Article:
The metric is used because it is useful both for short cables where crosstalk related problems dominate and for longer cables where attenuation is the major concern. It is closer to a single number figure of merit for cables than anything else.
Crosstalk is the transfer of signal from one pair to another. It is highest near the transmitter and falls off further away as the signal in the wires gets weaker. The value actually measured is Near End Crosstalk (NEXT) which is the ratio of transmitted to induced signals at the transmitter end. Large numbers are good.
Attenuation is the signal loss from transmitter to receiver. It is typically specified for a 100 meter length of cable. Large numbers are bad.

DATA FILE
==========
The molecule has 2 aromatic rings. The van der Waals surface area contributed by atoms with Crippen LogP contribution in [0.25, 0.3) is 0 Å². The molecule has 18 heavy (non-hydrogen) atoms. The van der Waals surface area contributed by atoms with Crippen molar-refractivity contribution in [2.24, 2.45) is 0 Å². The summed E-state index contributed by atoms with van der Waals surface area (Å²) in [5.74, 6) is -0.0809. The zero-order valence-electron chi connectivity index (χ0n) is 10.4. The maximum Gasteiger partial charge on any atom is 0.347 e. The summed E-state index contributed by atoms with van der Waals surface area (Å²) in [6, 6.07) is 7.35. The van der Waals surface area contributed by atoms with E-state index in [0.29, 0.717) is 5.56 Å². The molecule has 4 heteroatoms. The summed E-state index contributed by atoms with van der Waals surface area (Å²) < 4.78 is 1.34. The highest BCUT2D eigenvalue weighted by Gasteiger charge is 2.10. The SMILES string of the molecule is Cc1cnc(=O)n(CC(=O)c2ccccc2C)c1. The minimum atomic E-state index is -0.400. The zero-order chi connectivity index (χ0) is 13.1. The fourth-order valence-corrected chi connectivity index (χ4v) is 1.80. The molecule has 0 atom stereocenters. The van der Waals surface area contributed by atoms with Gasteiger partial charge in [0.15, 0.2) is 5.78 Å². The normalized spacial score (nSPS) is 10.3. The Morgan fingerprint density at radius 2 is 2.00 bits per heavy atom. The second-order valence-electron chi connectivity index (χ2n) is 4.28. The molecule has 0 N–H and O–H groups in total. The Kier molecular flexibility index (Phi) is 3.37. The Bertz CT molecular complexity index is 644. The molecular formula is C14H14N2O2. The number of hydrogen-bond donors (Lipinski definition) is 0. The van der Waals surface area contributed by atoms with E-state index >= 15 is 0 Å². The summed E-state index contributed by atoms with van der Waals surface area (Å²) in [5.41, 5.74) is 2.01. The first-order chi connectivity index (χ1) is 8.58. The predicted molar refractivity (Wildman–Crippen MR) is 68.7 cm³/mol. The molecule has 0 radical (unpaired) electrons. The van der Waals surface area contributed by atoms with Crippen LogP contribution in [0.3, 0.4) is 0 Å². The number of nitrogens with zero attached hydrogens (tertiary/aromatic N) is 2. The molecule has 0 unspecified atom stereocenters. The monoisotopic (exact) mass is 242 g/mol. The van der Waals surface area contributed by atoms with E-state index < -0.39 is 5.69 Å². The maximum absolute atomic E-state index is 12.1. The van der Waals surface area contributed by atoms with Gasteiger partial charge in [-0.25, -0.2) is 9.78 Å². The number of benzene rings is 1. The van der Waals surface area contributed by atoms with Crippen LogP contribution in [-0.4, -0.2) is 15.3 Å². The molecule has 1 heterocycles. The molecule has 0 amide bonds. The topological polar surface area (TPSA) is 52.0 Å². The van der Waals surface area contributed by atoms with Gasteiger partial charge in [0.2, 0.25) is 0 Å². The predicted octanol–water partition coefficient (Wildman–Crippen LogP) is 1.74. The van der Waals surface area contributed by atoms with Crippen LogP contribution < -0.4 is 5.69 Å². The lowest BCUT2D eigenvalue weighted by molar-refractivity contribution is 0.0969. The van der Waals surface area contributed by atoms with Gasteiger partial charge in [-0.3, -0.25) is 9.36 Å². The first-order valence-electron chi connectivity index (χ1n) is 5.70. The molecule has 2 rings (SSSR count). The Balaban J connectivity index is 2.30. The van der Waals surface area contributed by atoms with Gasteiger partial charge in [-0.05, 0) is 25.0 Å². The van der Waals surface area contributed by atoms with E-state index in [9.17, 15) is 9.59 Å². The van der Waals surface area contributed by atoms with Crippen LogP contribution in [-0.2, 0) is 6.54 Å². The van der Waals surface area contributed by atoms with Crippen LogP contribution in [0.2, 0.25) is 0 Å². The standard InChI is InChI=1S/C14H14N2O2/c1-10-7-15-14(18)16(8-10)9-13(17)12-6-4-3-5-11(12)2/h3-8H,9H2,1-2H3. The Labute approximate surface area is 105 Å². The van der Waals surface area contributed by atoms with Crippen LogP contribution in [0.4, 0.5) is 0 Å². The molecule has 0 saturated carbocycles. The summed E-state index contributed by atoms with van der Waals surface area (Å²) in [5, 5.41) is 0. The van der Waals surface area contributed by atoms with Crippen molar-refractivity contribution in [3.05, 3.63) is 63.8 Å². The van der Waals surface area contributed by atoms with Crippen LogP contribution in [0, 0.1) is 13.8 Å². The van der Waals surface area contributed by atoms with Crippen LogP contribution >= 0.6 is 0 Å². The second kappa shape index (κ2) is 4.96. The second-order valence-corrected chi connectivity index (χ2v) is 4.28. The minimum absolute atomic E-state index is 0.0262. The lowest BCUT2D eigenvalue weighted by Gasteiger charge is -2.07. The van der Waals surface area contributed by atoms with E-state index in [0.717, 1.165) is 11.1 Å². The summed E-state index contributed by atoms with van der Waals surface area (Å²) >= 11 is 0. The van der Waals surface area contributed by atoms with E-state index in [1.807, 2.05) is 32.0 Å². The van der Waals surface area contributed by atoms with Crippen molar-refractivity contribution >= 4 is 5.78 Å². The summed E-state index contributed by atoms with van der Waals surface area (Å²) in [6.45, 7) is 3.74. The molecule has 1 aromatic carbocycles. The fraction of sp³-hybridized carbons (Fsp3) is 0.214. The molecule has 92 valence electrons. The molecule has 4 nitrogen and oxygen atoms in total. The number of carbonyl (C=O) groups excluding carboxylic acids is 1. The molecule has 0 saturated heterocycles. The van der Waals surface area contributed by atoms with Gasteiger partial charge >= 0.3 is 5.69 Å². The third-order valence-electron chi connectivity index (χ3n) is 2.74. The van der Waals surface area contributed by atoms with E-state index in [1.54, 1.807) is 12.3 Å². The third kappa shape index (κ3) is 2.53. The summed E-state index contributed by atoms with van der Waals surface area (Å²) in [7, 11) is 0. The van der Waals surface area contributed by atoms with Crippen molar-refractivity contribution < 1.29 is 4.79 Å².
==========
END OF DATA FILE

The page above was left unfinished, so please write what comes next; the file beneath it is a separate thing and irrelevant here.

ACR is NEXT minus Attenuation. Low values indicate either lots of crosstalk or lots of signal loss or both. ACR needs to meet specified values if a cable is going to work. 4db or 6db are typical specified values. ACR is sometimes specified as "ACR margin" -- the difference between measured ACR and required ACR. Positive values are desirable. Negative values are very bad.
ACR varies with frequency and temperature. For cables with more than two wire pairs, there are multiple ACRs (one ACR for each pairing), but all are assumed to be similar. When only one ACR is specified, it will normally be quoted at the highest frequency at which the cable claims to be usable.
Return To Index Copyright 1994-2002 by Donald Kenney.